I've been looking around my area, and found an interesting property listing that I'd like to get your thoughts on.
The seller is claiming 15k cashflow from this property. I inquired as to why anyone would want to be rid of a property like that and he replied saying that he simply had too many properties in his portfolio to manage.
I'll quote his listing here:
This is a turn-key student rental investment. The charming bungalow style 2-family is in excellent condition and needs no work. It is fully rented through May 2016. Two side by side 3BR apartments, each with a 2nd floor. Security deposit and the final month's rent is paid up front for each unit. This 2-family was completely renovated in 2005 and renovation costs totaled $80k. It has a 4 spot parking lot. Includes all appliances with Washer/Dryer in the basement. Roof (2005), boilers, electric, plumbing, appliances are all in great shape and nothing is needed.
I have a very successful and profitable business in student rentals and will provide the buyer with the information and guidance to make this property an ongoing financial success, including advice after the closing if wanted.
Estimated Financial Information
Monthly Rent 2,520
Annual Rent 30,240
Utilities (water) ($480)
Current Taxes ($2,640)
Repair / Maint (7.5% rent) ($2,268)
Annual Operating Income 23,852
Closing Costs 5,000
Mortgage (80%LTV) 131,200
Total Cash Invested 37,800
Monthly Mortgage Pmt @ 4.5%, 30yr ($665)
Annual Mortgage Pmt ($7,977)
Estim Net annual cash flow 15,875
Cash on Cash Return 42.0%
Gross Rent Multiplier 5.4
Cap Rate (NOI / Price) 14.5%
So here is my question:
Is is reasonable to rent student housing for 12 months a year?
I'd think student housing would have a lot of turn over, so I just want to know how realistic these numbers are in general.
Thanks in advance,
Great response, definitely got me thinking about the details of land lording.
Any ideas how would I go about verifying the information he has provided? can I request a rent roll or balance sheet/income statement?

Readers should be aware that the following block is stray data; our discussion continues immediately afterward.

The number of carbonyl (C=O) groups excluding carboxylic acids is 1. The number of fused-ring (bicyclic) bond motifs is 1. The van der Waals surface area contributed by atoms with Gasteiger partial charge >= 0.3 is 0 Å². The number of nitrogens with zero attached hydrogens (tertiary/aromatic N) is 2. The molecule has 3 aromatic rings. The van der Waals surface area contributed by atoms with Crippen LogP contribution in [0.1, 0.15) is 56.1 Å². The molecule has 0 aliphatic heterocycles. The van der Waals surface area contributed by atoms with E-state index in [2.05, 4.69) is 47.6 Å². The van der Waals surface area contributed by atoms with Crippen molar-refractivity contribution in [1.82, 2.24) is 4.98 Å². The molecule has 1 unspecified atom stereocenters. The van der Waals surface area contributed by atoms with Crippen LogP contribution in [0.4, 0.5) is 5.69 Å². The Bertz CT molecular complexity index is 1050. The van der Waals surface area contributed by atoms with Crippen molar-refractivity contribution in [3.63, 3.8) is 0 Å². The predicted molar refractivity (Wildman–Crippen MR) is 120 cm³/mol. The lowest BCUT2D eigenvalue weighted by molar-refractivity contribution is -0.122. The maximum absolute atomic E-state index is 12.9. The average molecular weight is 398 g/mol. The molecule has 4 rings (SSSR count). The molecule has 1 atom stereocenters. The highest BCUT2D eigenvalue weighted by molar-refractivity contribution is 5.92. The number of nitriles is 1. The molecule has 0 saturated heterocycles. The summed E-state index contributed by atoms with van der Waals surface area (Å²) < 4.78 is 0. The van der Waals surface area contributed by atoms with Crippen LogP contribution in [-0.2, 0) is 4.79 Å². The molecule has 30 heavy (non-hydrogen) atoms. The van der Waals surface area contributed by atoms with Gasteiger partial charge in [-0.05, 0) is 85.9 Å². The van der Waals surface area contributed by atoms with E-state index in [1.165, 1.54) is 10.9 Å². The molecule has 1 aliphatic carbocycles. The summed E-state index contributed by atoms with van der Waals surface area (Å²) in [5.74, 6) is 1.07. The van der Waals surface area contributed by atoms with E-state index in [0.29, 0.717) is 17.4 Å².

Also, I'm in rather dire financial straits to be looking at 35k down properties; While I don't have any debt, I'm not employed and don't have much of a nest egg. I this situation I was thinking about various financing methods, the first that came to mind was to take the seller's offer with an outside entity covering the down payment and closing (Hard money, private money etc.).
Another option may be to ask if he's willing to do seller financing, though I don't know if he has a mortgage on the property that would be due on closing.
If either of these methods work, then I should be able to stabilize the property by early 2016 and refinance through a credit union or bank using the property itself as collateral. Once I get a 30 year mortgage on it at the expected low interest rates, the property should cashflow and the only debt I'll have is to the credit union/bank rather than a hard money/private lender.
Does this plan sound reasonable? Especially in the light of my being a first time real estate investor, never having done a deal or spoken to an attorney/realtor/banker/lender etc.
I know, woefully under qualified, but interested.
I look forward to any and all responses, thank you for your time,
Also, I'm not sure but, is there a way to edit my initial post with updates?
I think you can edit a post, but only for a few minutes after posting.
I invest in an area that is primarily rented to students, it has been a good market for us. I do have mostly 12 month leases- many students stay through the summer or sublet the apartments. I offer a shorter term lease if it suits me- if I am trying to get the turnover date to line up with the best season- later August, or if it already doesn't turn over in August I might offer a shorter term. I usually charge more for a shorter term- $30 more per month or so.
Get the actual costs on everything- sellers lie all the time, or perhaps don't have a clear understanding of their actual cash flow. Check the leases, ask for a rent roll, proof of rent payments (are they paying on time? If not, are they paying the late fee?) Call the utility company and see what the average bill was for the last year. Get an insurance quote- but be aware that many companies won't insure a student rental.
I typically get students to stay for 2 lease terms (so far, we have only been in this for 2.5 years) and when buying a new property almost count on each unit needing new tenants.
I do conventional financing, so not much help there!
I'll definitely look into getting more information from the seller.
The only issue I can think of in this regard is that I probably won't be considered a "serious" buyer and that may interfere with the seller's openness to releasing information. I've only been in contact by email with the seller, would you (or anyone reading this) suggest other methods of communication that may be more effective?
Regarding obtaining the rent roll, checking leases, and payment proof, would I just ask the seller for these or is there a non disclosure agreement I need to sign prior? This would also lead back to my previous question on effective communication.
That said, if anyone knows any good blog/forums on checking property numbers that they could link me to, that would be really helpful.
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